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dc.contributor.authorShah, Melisa M
dc.contributor.authorKrystosik, Amy R
dc.contributor.authorNdenga, Bryson A
dc.contributor.authorMutuku, Francis M
dc.contributor.authorCaldwell, Jamie M
dc.contributor.authorOtuka, Victoria
dc.contributor.authorChebii, Philip K
dc.contributor.authorMaina, Priscillah W
dc.contributor.authorJembe, Zainab
dc.contributor.authorRonga, Charles
dc.contributor.authorBisanzio, Donal
dc.contributor.authorAnyamba, Assaf
dc.contributor.authorDamoah, Richard
dc.contributor.authorRipp, Kelsey
dc.contributor.authorJagannathan, Prasanna
dc.contributor.authorMordecai, Erin A
dc.contributor.authorLaBeaud, A. Desiree
dc.date.accessioned2021-06-08T11:32:22Z
dc.date.available2021-06-08T11:32:22Z
dc.date.issued2019
dc.identifier.urihttps://ir.tum.ac.ke/handle/123456789/17417
dc.description.abstractAmbient temperature is an important determinant of malaria transmission and suitability, afecting the life-cycle of the Plasmodium parasite and Anopheles vector. Early models predicted a thermal malaria transmission optimum of 31 °C, later revised to 25 °C using experimental data from mosquito and parasite biology. However, the link between ambient temperature and human malaria incidence remains poorly resolved. To evaluate the relationship between ambient temperature and malaria risk, 5833 febrile children (<18 years-old) with an acute, non-localizing febrile illness were enrolled from four heterogenous outpatient clinic sites in Kenya (Chulaimbo, Kisumu, Msambweni and Ukunda). Thick and thin blood smears were evaluated for the presence of malaria parasites. Daily temperature estimates were obtained from land logger data, and rainfall from National Oceanic and Atmospheric Administration (NOAA)’s Africa Rainfall Climatology (ARC) data. Thirty-day mean temperature and 30-day cumulative rainfall were estimated and each lagged by 30 days, relative to the febrile visit. A generalized linear mixed model was used to assess relationships between malaria smear positivity and predictors including temperature, rainfall, age, sex, mosquito exposure and socioeconomic status. Malaria smear positivity varied between 42–83% across four clinic sites in western and coastal Kenya, with highest smear positivity in the rural, western site. The temperature ranges were cooler in the western sites and warmer in the coastal sites. In multivariate analysis controlling for socioeconomic status, age, sex, rainfall and bednet use, malaria smear positivity peaked near 25 °C at all four sites, as predicted a priori from an ecological model. This study provides direct feld evidence of a unimodal relationship between ambient temperature and human malaria incidence with a peak in malaria transmission occurring at lower temperatures than previously recognized clinically. This nonlinear relationship with an intermediate optimal temperature implies that future climate warming could expand malaria incidence in cooler, highland regions while decreasing incidence in already warm regions with average temperatures above 25 °C. These fndings support eforts to further understand the nonlinear association between ambient temperature and vector-borne diseases to better allocate resources and respond to disease threats in a future, warmer world.en_US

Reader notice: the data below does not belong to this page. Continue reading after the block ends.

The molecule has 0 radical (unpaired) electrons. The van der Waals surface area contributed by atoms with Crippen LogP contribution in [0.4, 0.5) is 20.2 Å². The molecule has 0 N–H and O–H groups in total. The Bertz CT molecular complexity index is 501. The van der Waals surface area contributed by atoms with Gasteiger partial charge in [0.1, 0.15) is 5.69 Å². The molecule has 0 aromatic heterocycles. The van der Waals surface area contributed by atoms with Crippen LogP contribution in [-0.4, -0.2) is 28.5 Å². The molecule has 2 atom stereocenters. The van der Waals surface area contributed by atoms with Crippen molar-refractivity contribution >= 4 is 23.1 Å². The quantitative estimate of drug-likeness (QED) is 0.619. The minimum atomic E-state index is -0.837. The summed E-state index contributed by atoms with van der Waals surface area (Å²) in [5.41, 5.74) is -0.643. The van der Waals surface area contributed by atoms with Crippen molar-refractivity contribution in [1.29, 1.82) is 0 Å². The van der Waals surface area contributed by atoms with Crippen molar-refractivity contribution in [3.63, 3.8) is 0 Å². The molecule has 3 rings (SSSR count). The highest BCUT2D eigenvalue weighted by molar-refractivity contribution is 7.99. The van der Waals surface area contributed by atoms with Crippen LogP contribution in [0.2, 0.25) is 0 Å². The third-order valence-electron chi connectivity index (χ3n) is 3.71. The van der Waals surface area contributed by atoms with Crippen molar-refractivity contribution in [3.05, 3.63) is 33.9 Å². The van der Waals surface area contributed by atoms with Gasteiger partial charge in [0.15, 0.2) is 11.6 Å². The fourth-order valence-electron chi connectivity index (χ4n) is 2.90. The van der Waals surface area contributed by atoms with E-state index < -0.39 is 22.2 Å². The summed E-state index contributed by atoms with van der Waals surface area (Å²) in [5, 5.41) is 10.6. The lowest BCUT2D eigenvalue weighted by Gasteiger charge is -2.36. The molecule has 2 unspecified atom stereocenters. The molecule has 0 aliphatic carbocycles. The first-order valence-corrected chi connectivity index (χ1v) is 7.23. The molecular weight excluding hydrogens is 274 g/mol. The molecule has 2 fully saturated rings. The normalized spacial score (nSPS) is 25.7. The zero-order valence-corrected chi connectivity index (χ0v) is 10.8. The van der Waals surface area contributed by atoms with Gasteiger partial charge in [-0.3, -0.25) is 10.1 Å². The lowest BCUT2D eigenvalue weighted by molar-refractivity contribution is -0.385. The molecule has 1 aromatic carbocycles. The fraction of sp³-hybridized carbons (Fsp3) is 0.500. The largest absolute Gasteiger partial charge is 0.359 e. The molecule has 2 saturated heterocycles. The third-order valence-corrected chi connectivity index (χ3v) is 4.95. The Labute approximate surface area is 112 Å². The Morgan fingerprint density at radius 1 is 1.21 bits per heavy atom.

dc.language.isoenen_US
dc.publisherParasites & Vectorsen_US
dc.subjectClimateen_US
dc.subjectMalariaen_US
dc.subjectKenyaen_US
dc.subjectClinic-based surveillanceen_US
dc.titleMalaria smear positivity among Kenyan children peaks at intermediate temperatures as predicted by ecological modelsen_US
dc.typeArticleen_US


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